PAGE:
The debate regarding the ethical issues about organ donation and transplantation has been present for many years. This is primarily due to the unique exchange that must occur. No other treatment so intimately involves the public. People must donate their organs or tissues to make the treatment possible. The question that remains is why are people not donating their organs?
One of the main reasons people do not donate organs is distrust of the medical profession. People are afraid that physicians will declare the patient's death prematurely for the sole purpose of retrieving their organs. This may be due to the lack of knowledge regarding the procedure used to protect potential donors. Many individuals do not understand that a physician must declare the patient brain dead before the organs can be retrieved. Declaring a patient brain dead is not an easy process. Knowing about and understanding the difficulty of declaring brain death may help potential donors realize that physicians do not randomly make these decisions. for the purpose of retrieving organs. The following criteria for the decision of brain death must be met:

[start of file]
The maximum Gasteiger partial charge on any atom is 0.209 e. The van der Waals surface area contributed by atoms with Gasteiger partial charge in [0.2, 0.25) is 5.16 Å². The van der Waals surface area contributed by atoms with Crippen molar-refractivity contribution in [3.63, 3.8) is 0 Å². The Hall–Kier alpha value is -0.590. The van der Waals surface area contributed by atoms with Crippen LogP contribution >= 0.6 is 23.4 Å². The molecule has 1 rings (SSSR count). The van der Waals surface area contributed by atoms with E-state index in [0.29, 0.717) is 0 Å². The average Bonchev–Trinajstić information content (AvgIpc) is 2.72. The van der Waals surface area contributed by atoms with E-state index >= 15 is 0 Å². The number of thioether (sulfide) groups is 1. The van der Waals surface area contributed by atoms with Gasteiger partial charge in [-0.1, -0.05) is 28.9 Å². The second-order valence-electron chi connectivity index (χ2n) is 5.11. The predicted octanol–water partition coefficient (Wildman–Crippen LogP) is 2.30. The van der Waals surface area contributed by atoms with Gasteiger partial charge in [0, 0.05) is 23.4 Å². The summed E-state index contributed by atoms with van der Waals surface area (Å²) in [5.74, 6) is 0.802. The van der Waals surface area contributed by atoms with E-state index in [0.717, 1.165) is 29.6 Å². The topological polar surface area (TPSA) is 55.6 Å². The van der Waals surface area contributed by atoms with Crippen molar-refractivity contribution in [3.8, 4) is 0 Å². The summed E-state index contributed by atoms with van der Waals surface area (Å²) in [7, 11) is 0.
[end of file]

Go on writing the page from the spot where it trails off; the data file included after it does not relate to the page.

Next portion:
2. Exclusion of reversible conditions, such as hypothermia (core temperature below 96.8 F), drug intoxication or metabolic imbalances.
3. Clinical examination of the patient reveals the absence of cerebral function (speaking, facial interaction), no spontaneous movements (except those originating from the spinal cord), no response to stimulation, no brain stem reflexes (pupil reaction to light, blink response, gag or cough reflex, swallowing), and apnea (lack of spontaneous respiration).
4. All findings remain unchanged for six hours and the patient is reevaluated.
So as you can see, the decision to halt a life is not an easy one.
In order to donate organs, an abundance of blood supply must be maintained to the organs. Several procedures must be done to ensure the pro